Herb appeal

Deciphering Chinatown's bewildering herbal shops requires a guide and a prescription; drinking medicinal tea requires an iron stomach.

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  • MARINA MAKROPOULOS PHOTOGRAPHER

  • MARINA MAKROPOULOS PHOTOGRAPHER

  • MARINA MAKROPOULOS PHOTOGRAPHER

  • MARINA MAKROPOULOS PHOTOGRAPHER

  • MARINA MAKROPOULOS PHOTOGRAPHER

  • MARINA MAKROPOULOS PHOTOGRAPHER

  • MARINA MAKROPOULOS PHOTOGRAPHER

  • MARINA MAKROPOULOS PHOTOGRAPHER

  • MARINA MAKROPOULOS PHOTOGRAPHER

  • MARINA MAKROPOULOS PHOTOGRAPHER

  • MARINA MAKROPOULOS PHOTOGRAPHER

  • MARINA MAKROPOULOS PHOTOGRAPHER

  • MARINA MAKROPOULOS PHOTOGRAPHER

  • MARINA MAKROPOULOS PHOTOGRAPHER

  • MARINA MAKROPOULOS PHOTOGRAPHER

  • MARINA MAKROPOULOS PHOTOGRAPHER

  • MARINA MAKROPOULOS PHOTOGRAPHER

  • MARINA MAKROPOULOS PHOTOGRAPHER

  • MARINA MAKROPOULOS PHOTOGRAPHER

  • MARINA MAKROPOULOS PHOTOGRAPHER

  • MARINA MAKROPOULOS PHOTOGRAPHER

  • MARINA MAKROPOULOS PHOTOGRAPHER

  • MARINA MAKROPOULOS PHOTOGRAPHER

MARINA MAKROPOULOS PHOTOGRAPHER

In Chinatown, herbal shops are almost as easy to find as dim-sum spots. But for non–Chinese speakers who lack a thorough knowledge of Eastern medicine, knowing how to navigate these apothecaries is another story.


“In Chinese medicine, there is no protocol,” says Jin-Hong Ngan, an acupuncturist/herbalist at Ton Shen Health Chicago Acupuncture (2131 S Archer Ave, 312-842-2775). “It’s always different per person and per illness. [Unless you’re a professional], you don’t know the root of your health problems, so self-diagnosing can be dangerous.”


To that end, she recommends visiting an herbalist who will write you a prescription before you hit up one of the shops. Lucky for me, Ngan guides me through the stores herself.


We start off at Sweet House (2143 S China Pl, 312-225-5389), which Ngan describes as a “high-end” herbal shop with a greater focus on health maintenance than medicine. From the looks of the place—bulk bins brimming with dried herbs and row upon row of pill bottles—it doesn’t appear fancy, but prices like $700 for abalone and $1,995 for mushrooms indicate otherwise. If it weren’t for the English labels, I’d hardly recognize anything—the elephant ear–like reishi mushrooms; the hairy, tentacled ginseng; the dried gelatinous fish gut (good for the skin).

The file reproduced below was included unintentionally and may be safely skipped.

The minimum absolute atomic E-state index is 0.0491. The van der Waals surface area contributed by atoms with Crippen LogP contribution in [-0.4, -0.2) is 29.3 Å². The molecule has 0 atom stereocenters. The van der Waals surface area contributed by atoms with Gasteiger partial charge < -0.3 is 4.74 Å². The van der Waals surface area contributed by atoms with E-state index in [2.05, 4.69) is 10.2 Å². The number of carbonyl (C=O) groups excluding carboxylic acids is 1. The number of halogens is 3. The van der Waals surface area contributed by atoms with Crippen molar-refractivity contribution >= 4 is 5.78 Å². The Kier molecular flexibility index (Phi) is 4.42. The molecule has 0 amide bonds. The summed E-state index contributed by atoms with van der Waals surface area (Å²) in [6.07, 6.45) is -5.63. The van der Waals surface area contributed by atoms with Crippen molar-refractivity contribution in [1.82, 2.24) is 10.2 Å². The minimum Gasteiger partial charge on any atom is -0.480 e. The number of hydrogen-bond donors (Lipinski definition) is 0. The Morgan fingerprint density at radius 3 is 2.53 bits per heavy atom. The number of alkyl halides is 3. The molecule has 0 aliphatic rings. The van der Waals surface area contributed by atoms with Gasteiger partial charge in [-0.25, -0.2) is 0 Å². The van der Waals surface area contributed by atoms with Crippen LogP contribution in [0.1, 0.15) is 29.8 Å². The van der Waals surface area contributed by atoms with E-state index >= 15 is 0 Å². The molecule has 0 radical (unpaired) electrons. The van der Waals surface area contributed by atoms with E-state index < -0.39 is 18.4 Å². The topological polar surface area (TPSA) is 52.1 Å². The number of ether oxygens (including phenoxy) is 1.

“A shop owner can tell you what something is good for, but they can’t treat you unless there’s a licensed practitioner on staff,” she says. “It’s not recommended to [choose the herbs on your own] unless they’re food-based, like sea urchin. If you get anything you have to [boil and] make into a formula [without knowing what you’re doing], it can be toxic.”


Walking around to the other side of the store, I’m overwhelmed by a pungent fish smell. I look up and see a wall of abalone, sea cucumber and shark fin. Joining me, Ngan holds up a rather phallic dried sea cucumber. “It’s like a natural Viagra,” she says, then directs me to the sliced deer antler, followed by a package of seal penis and kidney (which looks more like shriveled jerky and is stowed behind the counter). “That, too.”


Next, we cross the street and duck into Nam Bac Hang (243 W Cermak Rd, 312-842-1229), which Ngan describes as a low-end shop. “What makes us different is this wall,” owner Long Huynh says, pointing to the traditional storage method—Chinese character–inscribed wooden shelves—for the raw herbs. The place is also crammed with herbs in pill form. Only the boxes of beauty products—mostly herbal masks and skin-whitening products—are in English.


A few days later, I return to Chinatown to see if an herbal remedy could reduce my stress level. I meet Ngan at her office, where she takes my pulse, examines my tongue and asks health- and diet-related questions. She says my sweet cravings are abnormal, my cold-water-drinking habit has detrimental effects on my circulation and my qi (energy) is weak. She gives me a prescription written in Chinese.


Back at Sweet House, I hand the scrap of paper to the shop owner. After ten minutes of scrambling around the room and weighing small portions of about 15 herbs, she returns with a basketball-size plastic bag stuffed with one serving of herbs that costs $6. The only one I recognize is rosebud, and neither she nor Ngan know any of the herbs’ English names.


If you can wait 90 minutes, Sweet House will boil the herbs for you, but I opt to take them home. Later that night as I dump all the herbs into a pot of water, I catch a whiff that smells like fresh potpourri. But by the time the five cups have boiled down to one that’s ready for drinking, my house reeks, and the liquid has turned into a sludgy brown stew.


My stomach turns at the tea’s look and smell, but, holding my nose, I take a sip…then let out a loud groan. It tastes something like tea that’s been steeped ten hours too long mixed with a spoonful of bitter, earthy, liquid echinacea. Ngan had warned it would taste bad, but bad doesn’t begin to describe it. After a few weak attempts at sipping it, I set down the drink for good. If this is the path to stress-free living, I think I’ll learn to live with my neuroses.



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